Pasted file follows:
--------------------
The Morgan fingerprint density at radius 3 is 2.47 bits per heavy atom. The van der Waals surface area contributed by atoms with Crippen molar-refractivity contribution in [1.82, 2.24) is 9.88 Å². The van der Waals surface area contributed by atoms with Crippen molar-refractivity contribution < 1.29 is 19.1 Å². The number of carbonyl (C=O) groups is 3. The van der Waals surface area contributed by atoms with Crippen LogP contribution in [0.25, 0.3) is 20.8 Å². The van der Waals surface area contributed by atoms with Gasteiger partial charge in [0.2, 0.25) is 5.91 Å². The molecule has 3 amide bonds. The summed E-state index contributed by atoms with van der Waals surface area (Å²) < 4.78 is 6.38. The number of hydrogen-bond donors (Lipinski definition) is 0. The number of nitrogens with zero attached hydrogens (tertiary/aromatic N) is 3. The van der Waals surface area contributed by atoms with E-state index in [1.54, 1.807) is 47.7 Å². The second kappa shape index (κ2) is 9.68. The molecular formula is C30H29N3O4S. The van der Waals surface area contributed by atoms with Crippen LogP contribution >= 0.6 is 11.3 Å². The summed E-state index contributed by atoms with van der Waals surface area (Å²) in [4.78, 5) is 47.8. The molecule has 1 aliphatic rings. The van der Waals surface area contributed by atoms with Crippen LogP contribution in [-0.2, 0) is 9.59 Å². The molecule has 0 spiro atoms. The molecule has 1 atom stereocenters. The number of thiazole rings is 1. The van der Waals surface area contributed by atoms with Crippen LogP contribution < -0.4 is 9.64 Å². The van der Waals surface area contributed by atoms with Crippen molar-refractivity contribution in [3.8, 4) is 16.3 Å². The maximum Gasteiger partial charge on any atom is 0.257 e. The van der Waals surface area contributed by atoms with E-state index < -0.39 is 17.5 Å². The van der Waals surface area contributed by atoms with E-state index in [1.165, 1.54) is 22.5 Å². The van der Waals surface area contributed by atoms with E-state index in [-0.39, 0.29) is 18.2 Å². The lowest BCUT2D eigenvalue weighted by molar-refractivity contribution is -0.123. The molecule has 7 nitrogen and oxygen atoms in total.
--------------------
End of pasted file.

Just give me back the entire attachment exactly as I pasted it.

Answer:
The Morgan fingerprint density at radius 3 is 2.47 bits per heavy atom. The van der Waals surface area contributed by atoms with Crippen molar-refractivity contribution in [1.82, 2.24) is 9.88 Å². The van der Waals surface area contributed by atoms with Crippen molar-refractivity contribution < 1.29 is 19.1 Å². The number of carbonyl (C=O) groups is 3. The van der Waals surface area contributed by atoms with Crippen LogP contribution in [0.25, 0.3) is 20.8 Å². The van der Waals surface area contributed by atoms with Gasteiger partial charge in [0.2, 0.25) is 5.91 Å². The molecule has 3 amide bonds. The summed E-state index contributed by atoms with van der Waals surface area (Å²) < 4.78 is 6.38. The number of hydrogen-bond donors (Lipinski definition) is 0. The number of nitrogens with zero attached hydrogens (tertiary/aromatic N) is 3. The van der Waals surface area contributed by atoms with E-state index in [1.54, 1.807) is 47.7 Å². The second kappa shape index (κ2) is 9.68. The molecular formula is C30H29N3O4S. The van der Waals surface area contributed by atoms with Crippen LogP contribution >= 0.6 is 11.3 Å². The summed E-state index contributed by atoms with van der Waals surface area (Å²) in [4.78, 5) is 47.8. The molecule has 1 aliphatic rings. The van der Waals surface area contributed by atoms with Crippen LogP contribution in [-0.2, 0) is 9.59 Å². The molecule has 0 spiro atoms. The molecule has 1 atom stereocenters. The number of thiazole rings is 1. The van der Waals surface area contributed by atoms with Crippen LogP contribution < -0.4 is 9.64 Å². The van der Waals surface area contributed by atoms with Crippen molar-refractivity contribution in [3.8, 4) is 16.3 Å². The maximum Gasteiger partial charge on any atom is 0.257 e. The van der Waals surface area contributed by atoms with E-state index < -0.39 is 17.5 Å². The van der Waals surface area contributed by atoms with E-state index in [1.165, 1.54) is 22.5 Å². The van der Waals surface area contributed by atoms with E-state index in [-0.39, 0.29) is 18.2 Å². The lowest BCUT2D eigenvalue weighted by molar-refractivity contribution is -0.123. The molecule has 7 nitrogen and oxygen atoms in total.